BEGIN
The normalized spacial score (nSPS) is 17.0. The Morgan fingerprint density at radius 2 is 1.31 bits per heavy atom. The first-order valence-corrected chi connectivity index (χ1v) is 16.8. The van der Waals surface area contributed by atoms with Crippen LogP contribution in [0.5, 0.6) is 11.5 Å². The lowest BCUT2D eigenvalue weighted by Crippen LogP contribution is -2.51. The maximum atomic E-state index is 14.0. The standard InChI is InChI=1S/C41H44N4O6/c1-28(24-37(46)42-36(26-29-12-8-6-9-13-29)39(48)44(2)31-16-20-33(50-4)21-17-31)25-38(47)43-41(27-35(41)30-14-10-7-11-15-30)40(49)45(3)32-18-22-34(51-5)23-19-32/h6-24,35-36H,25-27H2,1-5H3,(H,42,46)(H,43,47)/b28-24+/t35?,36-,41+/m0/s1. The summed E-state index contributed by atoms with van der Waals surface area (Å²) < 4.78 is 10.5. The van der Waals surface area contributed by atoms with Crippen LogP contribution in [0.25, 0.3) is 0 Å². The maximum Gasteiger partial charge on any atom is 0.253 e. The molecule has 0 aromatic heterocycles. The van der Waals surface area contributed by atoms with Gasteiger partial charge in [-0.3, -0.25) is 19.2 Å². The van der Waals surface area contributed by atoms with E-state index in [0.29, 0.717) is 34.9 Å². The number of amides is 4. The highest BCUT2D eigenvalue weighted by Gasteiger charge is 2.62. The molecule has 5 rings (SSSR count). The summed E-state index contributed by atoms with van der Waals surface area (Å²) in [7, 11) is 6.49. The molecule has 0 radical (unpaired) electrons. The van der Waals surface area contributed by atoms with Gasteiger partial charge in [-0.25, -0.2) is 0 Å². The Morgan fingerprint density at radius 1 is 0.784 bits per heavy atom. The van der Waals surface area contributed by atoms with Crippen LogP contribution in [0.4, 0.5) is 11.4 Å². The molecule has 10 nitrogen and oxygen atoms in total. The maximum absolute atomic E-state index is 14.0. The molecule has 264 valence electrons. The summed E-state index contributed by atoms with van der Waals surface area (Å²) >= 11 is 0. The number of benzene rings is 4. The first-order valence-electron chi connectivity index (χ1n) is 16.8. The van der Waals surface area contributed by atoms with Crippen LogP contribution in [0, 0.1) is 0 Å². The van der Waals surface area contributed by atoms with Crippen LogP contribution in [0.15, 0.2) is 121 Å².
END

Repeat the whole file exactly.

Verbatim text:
The normalized spacial score (nSPS) is 17.0. The Morgan fingerprint density at radius 2 is 1.31 bits per heavy atom. The first-order valence-corrected chi connectivity index (χ1v) is 16.8. The van der Waals surface area contributed by atoms with Crippen LogP contribution in [0.5, 0.6) is 11.5 Å². The lowest BCUT2D eigenvalue weighted by Crippen LogP contribution is -2.51. The maximum atomic E-state index is 14.0. The standard InChI is InChI=1S/C41H44N4O6/c1-28(24-37(46)42-36(26-29-12-8-6-9-13-29)39(48)44(2)31-16-20-33(50-4)21-17-31)25-38(47)43-41(27-35(41)30-14-10-7-11-15-30)40(49)45(3)32-18-22-34(51-5)23-19-32/h6-24,35-36H,25-27H2,1-5H3,(H,42,46)(H,43,47)/b28-24+/t35?,36-,41+/m0/s1. The summed E-state index contributed by atoms with van der Waals surface area (Å²) < 4.78 is 10.5. The van der Waals surface area contributed by atoms with Crippen LogP contribution in [0.25, 0.3) is 0 Å². The maximum Gasteiger partial charge on any atom is 0.253 e. The molecule has 0 aromatic heterocycles. The van der Waals surface area contributed by atoms with Gasteiger partial charge in [-0.3, -0.25) is 19.2 Å². The van der Waals surface area contributed by atoms with E-state index in [0.29, 0.717) is 34.9 Å². The number of amides is 4. The highest BCUT2D eigenvalue weighted by Gasteiger charge is 2.62. The molecule has 5 rings (SSSR count). The summed E-state index contributed by atoms with van der Waals surface area (Å²) in [7, 11) is 6.49. The molecule has 0 radical (unpaired) electrons. The van der Waals surface area contributed by atoms with Gasteiger partial charge in [-0.25, -0.2) is 0 Å². The Morgan fingerprint density at radius 1 is 0.784 bits per heavy atom. The van der Waals surface area contributed by atoms with Crippen LogP contribution in [0.4, 0.5) is 11.4 Å². The molecule has 10 nitrogen and oxygen atoms in total. The maximum absolute atomic E-state index is 14.0. The molecule has 264 valence electrons. The summed E-state index contributed by atoms with van der Waals surface area (Å²) >= 11 is 0. The number of benzene rings is 4. The first-order valence-electron chi connectivity index (χ1n) is 16.8. The van der Waals surface area contributed by atoms with Crippen LogP contribution in [0, 0.1) is 0 Å². The van der Waals surface area contributed by atoms with Crippen LogP contribution in [0.15, 0.2) is 121 Å².